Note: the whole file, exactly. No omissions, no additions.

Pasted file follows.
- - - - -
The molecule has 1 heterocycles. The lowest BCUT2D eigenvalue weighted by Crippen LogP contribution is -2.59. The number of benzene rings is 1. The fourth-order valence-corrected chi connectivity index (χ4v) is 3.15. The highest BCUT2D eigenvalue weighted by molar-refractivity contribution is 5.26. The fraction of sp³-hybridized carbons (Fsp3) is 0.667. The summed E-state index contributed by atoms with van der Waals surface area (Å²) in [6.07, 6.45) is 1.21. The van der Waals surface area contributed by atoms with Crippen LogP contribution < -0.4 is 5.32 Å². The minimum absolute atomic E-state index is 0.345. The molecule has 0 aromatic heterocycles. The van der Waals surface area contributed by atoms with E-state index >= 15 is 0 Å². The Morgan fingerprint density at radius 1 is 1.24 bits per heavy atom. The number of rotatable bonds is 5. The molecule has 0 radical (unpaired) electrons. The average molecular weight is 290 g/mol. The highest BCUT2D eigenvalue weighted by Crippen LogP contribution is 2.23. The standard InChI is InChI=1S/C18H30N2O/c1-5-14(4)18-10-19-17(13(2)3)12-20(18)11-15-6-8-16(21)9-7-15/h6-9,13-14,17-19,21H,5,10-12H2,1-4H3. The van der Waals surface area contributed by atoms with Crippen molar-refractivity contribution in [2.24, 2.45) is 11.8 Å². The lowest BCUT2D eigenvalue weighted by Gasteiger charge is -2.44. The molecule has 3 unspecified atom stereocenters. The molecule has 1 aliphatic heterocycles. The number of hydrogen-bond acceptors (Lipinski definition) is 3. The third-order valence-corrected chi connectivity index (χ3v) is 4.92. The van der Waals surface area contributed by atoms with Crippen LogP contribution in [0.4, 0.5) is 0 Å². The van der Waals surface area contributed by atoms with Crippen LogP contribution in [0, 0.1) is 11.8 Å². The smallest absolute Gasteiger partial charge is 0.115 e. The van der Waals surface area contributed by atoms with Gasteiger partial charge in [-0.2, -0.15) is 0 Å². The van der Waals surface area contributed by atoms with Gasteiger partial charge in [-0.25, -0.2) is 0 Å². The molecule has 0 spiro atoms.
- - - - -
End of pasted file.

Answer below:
The molecule has 1 heterocycles. The lowest BCUT2D eigenvalue weighted by Crippen LogP contribution is -2.59. The number of benzene rings is 1. The fourth-order valence-corrected chi connectivity index (χ4v) is 3.15. The highest BCUT2D eigenvalue weighted by molar-refractivity contribution is 5.26. The fraction of sp³-hybridized carbons (Fsp3) is 0.667. The summed E-state index contributed by atoms with van der Waals surface area (Å²) in [6.07, 6.45) is 1.21. The van der Waals surface area contributed by atoms with Crippen LogP contribution < -0.4 is 5.32 Å². The minimum absolute atomic E-state index is 0.345. The molecule has 0 aromatic heterocycles. The van der Waals surface area contributed by atoms with E-state index >= 15 is 0 Å². The Morgan fingerprint density at radius 1 is 1.24 bits per heavy atom. The number of rotatable bonds is 5. The molecule has 0 radical (unpaired) electrons. The average molecular weight is 290 g/mol. The highest BCUT2D eigenvalue weighted by Crippen LogP contribution is 2.23. The standard InChI is InChI=1S/C18H30N2O/c1-5-14(4)18-10-19-17(13(2)3)12-20(18)11-15-6-8-16(21)9-7-15/h6-9,13-14,17-19,21H,5,10-12H2,1-4H3. The van der Waals surface area contributed by atoms with Crippen molar-refractivity contribution in [2.24, 2.45) is 11.8 Å². The lowest BCUT2D eigenvalue weighted by Gasteiger charge is -2.44. The molecule has 3 unspecified atom stereocenters. The molecule has 1 aliphatic heterocycles. The number of hydrogen-bond acceptors (Lipinski definition) is 3. The third-order valence-corrected chi connectivity index (χ3v) is 4.92. The van der Waals surface area contributed by atoms with Crippen LogP contribution in [0.4, 0.5) is 0 Å². The van der Waals surface area contributed by atoms with Crippen LogP contribution in [0, 0.1) is 11.8 Å². The smallest absolute Gasteiger partial charge is 0.115 e. The van der Waals surface area contributed by atoms with Gasteiger partial charge in [-0.2, -0.15) is 0 Å². The van der Waals surface area contributed by atoms with Gasteiger partial charge in [-0.25, -0.2) is 0 Å². The molecule has 0 spiro atoms.